Cisco's Chambers: Rival White Box Model 'Fatally Flawed'

In a wide-ranging interview, the Cisco CEO acknowledges an industry battle ahead but insists his company's architectural approach will prevail.

Rob Preston, VP & Editor in Chief, InformationWeek

November 15, 2013

5 Min Read
<b>Chambers: "This is the biggest move we've made and will have the most industry impact."</b>

The foundation
I asked Chambers to put the Insieme announcement (though the Insieme name barely came up during the two-hour press conference, as Cisco is now bringing the spin-in fully into the Cisco fold) into historical context. Where does it stand in the pantheon of big Cisco announcements over the years? He said:

What this announcement represents is our leadership in redefining IT, our leadership in focusing on the application economy and our leadership in the Internet of things. These will completely transform business, and this [product/roadmap announcement] is the enabler of that. This is the vehicle, the foundation to allow us to make these other moves, which will allow us to become the No. 1 IT player.

We made important moves when we were a router company and went into switching, when we were an enterprise switching company and we went into service providers, when we went into video and voice, and when we went into the datacenter. This is the biggest move we've made and will have the most industry impact.

Chambers later clarified what he means by "No. 1" IT player. "As measured not by volume, but by value to the customer, achieving their top business goals," he said. So he's not saying Cisco will be the biggest IT vendor in the world? "The biggest often doesn't have the profitability," he said.

Chambers continues to say that half of the top six or seven IT players won't even be around in "a meaningful way" in three to four years. While Chambers wouldn't be drawn out on which of the big vendors he's betting against, he did say this: "It goes back to their ability to deliver innovation to their customers."

If I'm a Cisco customer, I asked Chambers, what should excite me most about this latest announcement? He responded:

It all comes back to applications. If you watch what occurs in today's IT budgets, they're getting squeezed because [IT organizations] aren't able to move quickly in providing applications to their customers. That's why budgets are going out in part to business units as opposed to IT.

The environment today is very complex and very inflexible. And if you don't mask that complexity through an architecture from a strategic partner you trust… you're being a systems integrator for a whole bunch of white label boxes and a whole bunch of different vendors. First, that's not a core competency of a company and second, it's unbelievably expensive and third, it adds no value to the customer. Contrast that to an architectural play that comes as close to future-proofing as I've ever seen.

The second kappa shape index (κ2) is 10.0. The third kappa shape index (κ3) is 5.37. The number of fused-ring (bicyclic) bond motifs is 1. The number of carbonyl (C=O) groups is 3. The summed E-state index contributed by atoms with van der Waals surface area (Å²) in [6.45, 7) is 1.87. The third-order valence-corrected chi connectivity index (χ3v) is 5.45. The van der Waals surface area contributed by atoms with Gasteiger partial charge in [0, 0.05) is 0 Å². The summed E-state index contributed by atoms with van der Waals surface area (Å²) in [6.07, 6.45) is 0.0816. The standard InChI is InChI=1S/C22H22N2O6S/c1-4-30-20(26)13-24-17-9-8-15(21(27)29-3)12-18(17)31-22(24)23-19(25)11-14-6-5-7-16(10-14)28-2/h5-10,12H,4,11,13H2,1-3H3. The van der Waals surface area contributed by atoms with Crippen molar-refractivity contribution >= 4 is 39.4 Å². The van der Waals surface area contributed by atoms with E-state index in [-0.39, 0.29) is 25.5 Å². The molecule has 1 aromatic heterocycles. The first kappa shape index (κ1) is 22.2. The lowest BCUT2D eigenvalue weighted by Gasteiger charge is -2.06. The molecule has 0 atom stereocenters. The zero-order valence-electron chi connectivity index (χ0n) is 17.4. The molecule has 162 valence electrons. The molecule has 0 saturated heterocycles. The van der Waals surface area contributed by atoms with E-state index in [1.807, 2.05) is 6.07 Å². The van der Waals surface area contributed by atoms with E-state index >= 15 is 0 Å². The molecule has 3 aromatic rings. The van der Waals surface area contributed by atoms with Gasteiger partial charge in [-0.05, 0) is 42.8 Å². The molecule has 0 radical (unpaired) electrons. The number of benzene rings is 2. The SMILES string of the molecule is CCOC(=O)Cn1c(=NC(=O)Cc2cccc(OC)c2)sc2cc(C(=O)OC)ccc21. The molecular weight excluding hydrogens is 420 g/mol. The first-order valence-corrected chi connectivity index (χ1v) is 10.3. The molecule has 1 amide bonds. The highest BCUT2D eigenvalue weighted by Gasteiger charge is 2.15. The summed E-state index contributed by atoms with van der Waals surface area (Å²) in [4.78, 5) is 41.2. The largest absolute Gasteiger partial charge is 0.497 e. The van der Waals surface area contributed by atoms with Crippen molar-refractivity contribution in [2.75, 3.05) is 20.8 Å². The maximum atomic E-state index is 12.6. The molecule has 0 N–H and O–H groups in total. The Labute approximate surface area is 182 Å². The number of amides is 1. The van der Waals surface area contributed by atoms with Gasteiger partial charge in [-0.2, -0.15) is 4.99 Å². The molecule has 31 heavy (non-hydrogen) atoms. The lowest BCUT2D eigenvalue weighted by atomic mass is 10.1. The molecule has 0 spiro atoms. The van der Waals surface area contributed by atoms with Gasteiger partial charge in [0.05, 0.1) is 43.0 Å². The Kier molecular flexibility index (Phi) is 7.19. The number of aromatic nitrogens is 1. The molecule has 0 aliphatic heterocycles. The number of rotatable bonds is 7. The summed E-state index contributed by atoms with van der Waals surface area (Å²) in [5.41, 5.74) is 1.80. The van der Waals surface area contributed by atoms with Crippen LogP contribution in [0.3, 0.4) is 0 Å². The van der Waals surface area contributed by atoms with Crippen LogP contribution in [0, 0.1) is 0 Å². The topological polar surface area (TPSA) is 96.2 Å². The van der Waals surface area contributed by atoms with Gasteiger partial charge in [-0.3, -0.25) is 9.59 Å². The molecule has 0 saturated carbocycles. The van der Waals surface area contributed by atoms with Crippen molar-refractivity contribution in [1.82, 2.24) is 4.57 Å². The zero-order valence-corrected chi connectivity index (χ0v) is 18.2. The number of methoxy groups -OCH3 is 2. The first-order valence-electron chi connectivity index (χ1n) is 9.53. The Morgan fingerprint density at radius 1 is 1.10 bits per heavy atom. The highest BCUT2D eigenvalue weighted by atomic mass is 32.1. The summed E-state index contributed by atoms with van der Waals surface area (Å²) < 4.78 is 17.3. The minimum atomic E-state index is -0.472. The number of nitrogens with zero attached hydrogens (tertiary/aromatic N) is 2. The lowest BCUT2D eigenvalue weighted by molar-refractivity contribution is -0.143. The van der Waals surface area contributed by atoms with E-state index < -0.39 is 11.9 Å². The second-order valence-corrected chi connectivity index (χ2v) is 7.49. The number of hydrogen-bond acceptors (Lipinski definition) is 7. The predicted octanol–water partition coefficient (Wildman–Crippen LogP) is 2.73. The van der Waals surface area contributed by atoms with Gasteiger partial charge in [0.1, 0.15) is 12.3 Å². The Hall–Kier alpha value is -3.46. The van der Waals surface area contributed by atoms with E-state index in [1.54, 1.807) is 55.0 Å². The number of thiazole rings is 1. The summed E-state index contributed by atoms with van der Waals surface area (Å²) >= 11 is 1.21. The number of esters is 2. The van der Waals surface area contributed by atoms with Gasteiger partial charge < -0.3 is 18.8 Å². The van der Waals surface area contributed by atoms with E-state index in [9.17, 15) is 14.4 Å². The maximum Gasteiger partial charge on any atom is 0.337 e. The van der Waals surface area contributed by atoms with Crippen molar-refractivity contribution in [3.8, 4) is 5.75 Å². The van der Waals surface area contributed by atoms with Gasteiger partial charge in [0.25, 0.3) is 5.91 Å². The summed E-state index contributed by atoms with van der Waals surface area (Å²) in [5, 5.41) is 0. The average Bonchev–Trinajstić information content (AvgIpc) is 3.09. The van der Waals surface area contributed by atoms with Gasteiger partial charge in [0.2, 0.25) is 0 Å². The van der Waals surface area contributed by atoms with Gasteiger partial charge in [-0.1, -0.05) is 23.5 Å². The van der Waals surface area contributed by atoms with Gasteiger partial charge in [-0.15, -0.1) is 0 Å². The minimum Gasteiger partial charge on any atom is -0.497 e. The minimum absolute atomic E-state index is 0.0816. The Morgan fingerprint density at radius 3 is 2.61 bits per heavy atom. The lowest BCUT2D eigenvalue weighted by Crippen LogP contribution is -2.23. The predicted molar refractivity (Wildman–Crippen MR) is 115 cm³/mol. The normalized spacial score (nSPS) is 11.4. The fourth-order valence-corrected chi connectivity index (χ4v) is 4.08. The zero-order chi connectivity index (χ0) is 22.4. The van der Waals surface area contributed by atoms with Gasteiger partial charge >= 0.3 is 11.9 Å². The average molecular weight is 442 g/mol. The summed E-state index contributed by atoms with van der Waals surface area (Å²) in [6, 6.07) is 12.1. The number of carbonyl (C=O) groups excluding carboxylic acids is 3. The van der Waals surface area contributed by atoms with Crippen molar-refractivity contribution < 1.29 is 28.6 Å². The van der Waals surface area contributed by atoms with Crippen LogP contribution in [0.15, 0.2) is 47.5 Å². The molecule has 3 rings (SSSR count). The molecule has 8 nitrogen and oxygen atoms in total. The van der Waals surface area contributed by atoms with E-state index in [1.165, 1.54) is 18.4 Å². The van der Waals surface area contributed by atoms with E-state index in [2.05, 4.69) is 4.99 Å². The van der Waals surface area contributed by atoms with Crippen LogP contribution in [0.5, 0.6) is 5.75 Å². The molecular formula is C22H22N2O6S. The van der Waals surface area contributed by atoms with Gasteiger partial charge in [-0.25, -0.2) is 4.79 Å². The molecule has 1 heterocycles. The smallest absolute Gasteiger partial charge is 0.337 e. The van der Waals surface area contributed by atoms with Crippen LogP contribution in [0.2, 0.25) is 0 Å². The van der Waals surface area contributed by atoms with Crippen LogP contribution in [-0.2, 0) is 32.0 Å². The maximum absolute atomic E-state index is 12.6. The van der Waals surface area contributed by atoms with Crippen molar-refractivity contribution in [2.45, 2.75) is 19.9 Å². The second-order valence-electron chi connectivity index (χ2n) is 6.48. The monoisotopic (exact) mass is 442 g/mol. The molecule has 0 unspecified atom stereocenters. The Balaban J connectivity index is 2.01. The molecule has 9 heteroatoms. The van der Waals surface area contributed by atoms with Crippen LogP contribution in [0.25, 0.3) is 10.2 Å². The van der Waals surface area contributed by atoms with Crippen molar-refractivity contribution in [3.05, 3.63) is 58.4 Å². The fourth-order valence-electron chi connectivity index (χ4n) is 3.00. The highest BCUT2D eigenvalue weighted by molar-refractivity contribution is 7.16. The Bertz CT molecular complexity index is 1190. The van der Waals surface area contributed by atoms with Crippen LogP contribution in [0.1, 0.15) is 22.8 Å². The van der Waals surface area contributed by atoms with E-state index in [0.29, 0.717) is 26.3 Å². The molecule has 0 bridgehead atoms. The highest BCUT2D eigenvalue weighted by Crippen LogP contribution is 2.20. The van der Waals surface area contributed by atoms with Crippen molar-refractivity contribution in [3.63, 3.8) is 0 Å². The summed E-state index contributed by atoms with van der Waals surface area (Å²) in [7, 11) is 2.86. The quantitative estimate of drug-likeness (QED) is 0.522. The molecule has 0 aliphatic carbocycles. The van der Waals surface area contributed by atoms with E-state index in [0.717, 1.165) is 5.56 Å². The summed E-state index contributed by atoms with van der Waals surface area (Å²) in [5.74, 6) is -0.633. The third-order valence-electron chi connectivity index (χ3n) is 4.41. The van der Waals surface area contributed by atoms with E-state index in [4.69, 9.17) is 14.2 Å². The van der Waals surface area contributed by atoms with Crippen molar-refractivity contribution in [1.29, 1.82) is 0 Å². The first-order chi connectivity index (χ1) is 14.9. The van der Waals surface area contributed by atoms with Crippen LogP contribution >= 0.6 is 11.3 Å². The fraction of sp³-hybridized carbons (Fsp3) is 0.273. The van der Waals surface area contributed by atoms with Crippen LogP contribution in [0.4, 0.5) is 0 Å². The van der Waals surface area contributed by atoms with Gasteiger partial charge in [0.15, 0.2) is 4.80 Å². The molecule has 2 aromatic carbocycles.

We had to change our company to go after this internally. We had to change our company from developing products in silos to thinking horizontally, and we're not there yet. We're making very good progress. We had to change our consultancy group from providing consultancy for the data center or collaboration mode or security mode to an architectural consultancy, and we had to do that throughout the whole company.

Chambers, always with an eye to Wall Street and shareholders, emphasized the robust profitability of Cisco's new SDN product line. "If you watch, the new products coming out all have very good margins," he said. "So I've learned from my mistakes. We've designed our products with very high margins from the beginning. We can't do it like we did a few years ago, where you bring out a product and it takes you three years to get to 50 percent gross margins."

So you don't feel threatened by the Open Compute Project and the commodity SDN switch it plans to open source? What do you make of that effort?

"First off, I don't allow [our people] to fall in love with technology," Chambers said. He continued:

I was at IBM with mainframes and Wang with minicomputers. We will constantly evolve. And just as we did with ATM versus Fast Ethernet, our customers told us Fast Ethernet would win, but we also bet on ATM, though not as much. If we miss an area, we can adjust very quickly.

Watch each time we've made a move. How many people thought we could seriously win in the data center? The largest company in the industry said we'd be gone in 12 months. The voice and telephony market players said we couldn't even spell telephony. Well, they may have been right, but we knew how to get 60 percent market share.

We're a member of these open standards group, so we will absolutely play there. What customers are after: Vendors, you're too complex, you're too costly, you take me too long to make a difference. The IT organization is too slow achieving business objectives. So go back to what they're after -- applications faster, quicker, future-proof. There's not a CIO in the world, if you told them you could change their top line by 1 or 2 percent, their bottom line by 1 or 2 percent, they wouldn't say: Sign me up. We can do that. In fact, the Internet of Things by itself can do that.

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About the Author(s)

Rob Preston

VP & Editor in Chief, InformationWeek

Rob Preston currently serves as VP and editor in chief of InformationWeek, where he oversees the editorial content and direction of its various website, digital magazine, Webcast, live and virtual event, and other products. Rob has 25 years of experience in high-tech publishing and media, during which time he has been a senior-level editor at CommunicationsWeek, CommunicationsWeek International, InternetWeek, and Network Computing. Rob has a B.A. in journalism from St. Bonaventure University and an M.A. in economics from Binghamton University.

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